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Public impeachment hearings in Washington; dreamers protest in Texas; roadless wilderness areas possibly at risk around the country; and an ozone indicating garden, at the North Carolina Governor's Mansion.

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Supreme Court hears DACA arguments, and likely will side with the Trump administration, but doesn't take up a gun manufacturer's appeal. Former SC Gov. Mark Sanford drops out of presidential race; and former President Jimmy Carter recovers from brain surgery.

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Report: Pay Gap Widens in Indiana

Indiana has the nation's sixth highest wage gap between men and women. (
Indiana has the nation's sixth highest wage gap between men and women. (
December 8, 2017

INDIANAPOLIS – The wage gap between men and women in Indiana has grown again, and that gap in the Hoosier State is now sixth highest in the nation.

A report called "Wages, Wealth and Poverty" found the difference in pay in the Hoosier State is 26 percent.

Erin Macey, policy analyst for the Indiana Institute for Working Families says financial security for women needs to be at the forefront of conversations at the Statehouse, and policymakers need to find a way to level the playing field. She says women don't always feel comfortable standing up for themselves in the workplace.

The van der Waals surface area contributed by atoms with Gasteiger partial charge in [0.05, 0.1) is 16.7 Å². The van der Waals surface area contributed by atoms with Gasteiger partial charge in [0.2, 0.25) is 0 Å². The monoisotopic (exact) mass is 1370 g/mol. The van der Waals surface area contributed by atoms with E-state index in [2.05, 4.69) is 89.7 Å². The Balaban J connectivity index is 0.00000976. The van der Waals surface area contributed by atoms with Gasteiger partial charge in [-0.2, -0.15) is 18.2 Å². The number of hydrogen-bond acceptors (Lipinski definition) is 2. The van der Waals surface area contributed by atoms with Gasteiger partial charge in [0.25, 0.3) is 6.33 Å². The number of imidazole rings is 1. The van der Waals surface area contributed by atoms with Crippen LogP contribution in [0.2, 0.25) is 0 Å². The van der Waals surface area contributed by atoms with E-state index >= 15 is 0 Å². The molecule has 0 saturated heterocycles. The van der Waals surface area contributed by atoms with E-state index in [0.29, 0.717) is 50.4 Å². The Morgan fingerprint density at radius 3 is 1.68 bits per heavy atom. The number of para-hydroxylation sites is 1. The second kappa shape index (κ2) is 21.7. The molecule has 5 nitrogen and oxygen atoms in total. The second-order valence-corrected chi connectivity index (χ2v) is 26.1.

"I think the change can't just be women, it has to be holistic and it has to be all of us looking at this issue," she says.

The report found that within Indiana there is considerable variation from county to county, with some showing nearly a 40-percent gap. Black and biracial women make 36 percent less than men do, and the gap between Latinas and all Hoosier men who work full time is 44 percent - a difference of almost $22,000 a year.

Macey says state policymakers can take a number of steps to address wage, wealth and poverty gaps, including strengthening the equal pay law, making accommodations for pregnancy in the workplace and raising the minimum wage.

"We really dug in here," she adds. "We looked at sources and implications and then made recommendations for policy changes that would benefit women, and in turn would benefit families and communities in Indiana."

Women are more likely to experience poverty than men. Statewide, more than 15 percent of women had incomes below the poverty line in 2016, while for men the number was below 13 percent. Research also suggests that women have less tucked away for retirement, take longer to pay down debts such as student loans, and are more likely to use higher-cost loan products.

Veronica Carter, Public News Service - IN